Archaeological Analysis in the Information Age: Guidelines for Maximizing the Reach, Comprehensiveness, and Longevity of Data
TLDR
This article seeks to guide archaeologists in data sharing by highlighting recurring challenges in reusing archived data gleaned from observations on workflows and reanalysis efforts involving datasets published over the past 15 years by Open Context.
The apparatus of digital archaeology
TLDR
Cognitive artefacts are introduced as a means of addressing the apparatus more directly within the context of the developing archaeological digital ecosystem and a critical appreciation of the authors' computational cognitive artefacts is argued to be key to understanding their effects on both their own cognition and on the creation of archaeological knowledge.
...
...

References

SHOWING 1-10 OF 167 REFERENCES
How community archaeology can make use of open data to achieve further its objectives
Abstract This review paper begins with a discussion of the extent to which the expansion of the web has caused fundamental changes in the ways that communities are engaging with participatory events
Archaeology 2.0: New Approaches to Communication and Collaboration
How is the Web transforming the professional practice of archaeology? And as archaeologists accustomed to dealing with “deep time,” how can we best understand the possibilities and limitations of the
The Promise and Challenge of Archaeological Data Integration
TLDR
An assessment of the informatics needs of archaeology is provided, an ambitious vision for a distributed disciplinary information infrastructure (cyberinfrastructure) is articulated, the challenges posed by its development are discussed, and initial steps toward its realization are outlined.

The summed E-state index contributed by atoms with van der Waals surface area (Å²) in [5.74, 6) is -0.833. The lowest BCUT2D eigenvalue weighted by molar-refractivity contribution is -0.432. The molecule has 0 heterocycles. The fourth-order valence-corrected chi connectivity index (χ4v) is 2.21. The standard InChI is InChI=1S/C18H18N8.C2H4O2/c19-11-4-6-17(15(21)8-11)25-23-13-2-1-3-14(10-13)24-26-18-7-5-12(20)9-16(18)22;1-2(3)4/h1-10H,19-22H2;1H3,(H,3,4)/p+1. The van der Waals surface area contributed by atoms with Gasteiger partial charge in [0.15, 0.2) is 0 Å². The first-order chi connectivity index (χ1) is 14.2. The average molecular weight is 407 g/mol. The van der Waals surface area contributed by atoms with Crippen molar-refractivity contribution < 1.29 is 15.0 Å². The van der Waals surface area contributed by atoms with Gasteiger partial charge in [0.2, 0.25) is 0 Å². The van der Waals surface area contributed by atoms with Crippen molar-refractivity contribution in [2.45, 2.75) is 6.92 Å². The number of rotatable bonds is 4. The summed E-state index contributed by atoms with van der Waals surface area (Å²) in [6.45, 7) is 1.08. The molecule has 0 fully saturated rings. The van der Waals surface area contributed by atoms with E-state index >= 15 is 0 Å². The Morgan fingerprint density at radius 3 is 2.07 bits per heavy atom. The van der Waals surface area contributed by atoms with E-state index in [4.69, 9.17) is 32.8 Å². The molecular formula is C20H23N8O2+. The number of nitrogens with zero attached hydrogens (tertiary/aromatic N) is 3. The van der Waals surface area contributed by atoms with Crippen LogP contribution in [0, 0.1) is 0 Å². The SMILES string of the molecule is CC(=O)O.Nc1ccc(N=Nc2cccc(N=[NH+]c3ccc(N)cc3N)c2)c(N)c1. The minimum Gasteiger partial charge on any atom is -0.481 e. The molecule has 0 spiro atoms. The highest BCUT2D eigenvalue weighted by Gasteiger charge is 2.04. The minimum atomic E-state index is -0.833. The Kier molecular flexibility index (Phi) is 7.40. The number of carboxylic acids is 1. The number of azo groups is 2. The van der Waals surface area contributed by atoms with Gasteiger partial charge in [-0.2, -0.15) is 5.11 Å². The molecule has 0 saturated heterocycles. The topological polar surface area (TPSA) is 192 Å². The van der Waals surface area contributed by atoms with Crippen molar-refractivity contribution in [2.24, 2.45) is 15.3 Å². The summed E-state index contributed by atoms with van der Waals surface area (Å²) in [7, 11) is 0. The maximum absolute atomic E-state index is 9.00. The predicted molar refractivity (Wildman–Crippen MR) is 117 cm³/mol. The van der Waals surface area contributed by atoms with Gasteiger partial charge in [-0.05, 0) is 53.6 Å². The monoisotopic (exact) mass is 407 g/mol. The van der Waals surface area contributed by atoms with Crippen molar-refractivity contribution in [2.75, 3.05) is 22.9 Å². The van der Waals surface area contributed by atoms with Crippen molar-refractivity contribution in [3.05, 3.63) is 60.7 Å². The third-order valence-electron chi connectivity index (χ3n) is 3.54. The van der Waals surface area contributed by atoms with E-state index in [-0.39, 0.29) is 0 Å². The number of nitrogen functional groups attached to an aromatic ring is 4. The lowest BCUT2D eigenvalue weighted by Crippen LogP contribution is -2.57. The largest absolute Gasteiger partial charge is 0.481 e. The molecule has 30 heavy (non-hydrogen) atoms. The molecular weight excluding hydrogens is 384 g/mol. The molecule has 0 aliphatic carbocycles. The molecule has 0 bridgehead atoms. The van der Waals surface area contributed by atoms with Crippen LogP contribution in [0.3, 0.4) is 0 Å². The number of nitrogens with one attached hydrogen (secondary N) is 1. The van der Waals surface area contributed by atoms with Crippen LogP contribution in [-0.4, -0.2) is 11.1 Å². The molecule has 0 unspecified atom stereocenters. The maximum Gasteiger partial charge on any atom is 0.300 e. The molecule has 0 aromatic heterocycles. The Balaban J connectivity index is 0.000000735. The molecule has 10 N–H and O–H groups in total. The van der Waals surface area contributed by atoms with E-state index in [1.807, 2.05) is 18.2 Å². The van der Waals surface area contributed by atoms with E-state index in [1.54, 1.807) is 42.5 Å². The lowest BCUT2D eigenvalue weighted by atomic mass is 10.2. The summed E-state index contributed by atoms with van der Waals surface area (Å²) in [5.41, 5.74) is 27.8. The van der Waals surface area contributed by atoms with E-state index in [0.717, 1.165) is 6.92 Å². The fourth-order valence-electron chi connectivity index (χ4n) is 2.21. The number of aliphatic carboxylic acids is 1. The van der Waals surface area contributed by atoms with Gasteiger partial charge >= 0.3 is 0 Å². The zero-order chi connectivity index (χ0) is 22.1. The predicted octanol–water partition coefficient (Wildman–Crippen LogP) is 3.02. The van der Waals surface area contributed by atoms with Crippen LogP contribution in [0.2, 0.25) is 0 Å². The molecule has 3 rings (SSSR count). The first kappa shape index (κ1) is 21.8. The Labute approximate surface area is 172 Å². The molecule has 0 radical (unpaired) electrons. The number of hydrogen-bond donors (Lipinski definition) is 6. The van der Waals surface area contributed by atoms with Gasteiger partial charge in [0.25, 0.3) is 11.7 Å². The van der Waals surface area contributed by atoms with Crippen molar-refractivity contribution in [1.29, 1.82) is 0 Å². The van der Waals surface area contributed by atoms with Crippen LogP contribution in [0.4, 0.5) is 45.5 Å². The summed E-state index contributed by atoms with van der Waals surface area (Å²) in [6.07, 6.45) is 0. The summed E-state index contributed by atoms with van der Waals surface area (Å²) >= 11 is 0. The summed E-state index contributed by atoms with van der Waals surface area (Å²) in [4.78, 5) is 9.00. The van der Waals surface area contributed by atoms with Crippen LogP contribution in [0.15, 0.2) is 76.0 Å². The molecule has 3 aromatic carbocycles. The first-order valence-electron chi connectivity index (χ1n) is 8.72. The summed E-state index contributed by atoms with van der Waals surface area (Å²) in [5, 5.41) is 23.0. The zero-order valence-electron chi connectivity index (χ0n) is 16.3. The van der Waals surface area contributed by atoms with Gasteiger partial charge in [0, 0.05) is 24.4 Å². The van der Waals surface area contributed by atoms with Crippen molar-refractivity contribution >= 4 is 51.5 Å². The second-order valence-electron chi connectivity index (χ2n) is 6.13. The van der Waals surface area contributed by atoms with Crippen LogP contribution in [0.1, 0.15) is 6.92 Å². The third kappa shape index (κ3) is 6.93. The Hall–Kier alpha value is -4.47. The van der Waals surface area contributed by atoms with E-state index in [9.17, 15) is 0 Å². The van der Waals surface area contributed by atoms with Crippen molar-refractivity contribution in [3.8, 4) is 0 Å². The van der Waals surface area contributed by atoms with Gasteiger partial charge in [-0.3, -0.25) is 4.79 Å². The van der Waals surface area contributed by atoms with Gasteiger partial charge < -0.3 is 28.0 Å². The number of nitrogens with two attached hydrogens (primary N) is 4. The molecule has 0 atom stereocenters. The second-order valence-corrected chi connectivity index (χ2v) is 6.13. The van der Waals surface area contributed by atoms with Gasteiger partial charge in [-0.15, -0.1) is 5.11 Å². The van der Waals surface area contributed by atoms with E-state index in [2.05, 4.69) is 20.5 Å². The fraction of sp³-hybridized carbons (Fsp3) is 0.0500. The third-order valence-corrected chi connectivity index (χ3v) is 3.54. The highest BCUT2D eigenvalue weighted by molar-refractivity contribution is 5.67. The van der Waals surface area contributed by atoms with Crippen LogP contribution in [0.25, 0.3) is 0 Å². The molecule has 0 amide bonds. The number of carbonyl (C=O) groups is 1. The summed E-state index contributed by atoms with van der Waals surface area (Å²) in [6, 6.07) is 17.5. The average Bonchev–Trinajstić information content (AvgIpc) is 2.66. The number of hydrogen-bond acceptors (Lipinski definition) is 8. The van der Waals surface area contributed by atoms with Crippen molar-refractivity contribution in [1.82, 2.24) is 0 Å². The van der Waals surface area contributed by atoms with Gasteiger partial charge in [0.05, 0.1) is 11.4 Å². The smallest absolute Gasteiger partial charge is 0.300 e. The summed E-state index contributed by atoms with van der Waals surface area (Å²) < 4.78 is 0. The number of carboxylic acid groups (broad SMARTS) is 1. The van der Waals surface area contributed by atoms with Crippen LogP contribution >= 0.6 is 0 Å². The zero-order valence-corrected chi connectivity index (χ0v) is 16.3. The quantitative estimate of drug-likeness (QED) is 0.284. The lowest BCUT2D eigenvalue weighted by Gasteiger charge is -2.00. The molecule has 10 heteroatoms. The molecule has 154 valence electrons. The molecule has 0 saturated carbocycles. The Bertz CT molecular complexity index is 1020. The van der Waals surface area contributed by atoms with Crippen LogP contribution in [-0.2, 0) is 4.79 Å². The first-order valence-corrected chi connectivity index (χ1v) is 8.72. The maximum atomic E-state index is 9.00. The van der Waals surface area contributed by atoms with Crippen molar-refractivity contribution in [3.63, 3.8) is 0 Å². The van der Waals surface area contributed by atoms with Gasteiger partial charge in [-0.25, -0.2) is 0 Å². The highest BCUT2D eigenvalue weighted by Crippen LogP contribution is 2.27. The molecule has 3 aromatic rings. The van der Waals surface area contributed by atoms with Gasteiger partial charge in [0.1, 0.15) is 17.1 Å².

Preservation and re-use of digital data: the role of the Archaeology Data Service
Archaeologists have always been good at creating huge quantities of data, but not so good at arranging to preserve them in ordered, accessible and public archives, or at re-using other peoples’ data
Grand challenges for archaeology
Abstract This article represents a systematic effort to answer the question, What are archaeology’s most important scientific challenges? Starting with a crowd-sourced query directed broadly to the
Openness and archaeology's information ecosystem
Abstract The rise of the World Wide Web represents one of the most significant transitions in communications since the printing press or even since the origins of writing. To Open Access and Open
Data Sharing Reveals Complexity in the Westward Spread of Domestic Animals across Neolithic Turkey
This study presents the results of a major data integration project bringing together primary archaeozoological data for over 200,000 faunal specimens excavated from seventeen sites in Turkey
The archaeology, chronology and stratigraphy of Madjedbebe (Malakunanja II): A site in northern Australia with early occupation.
...
...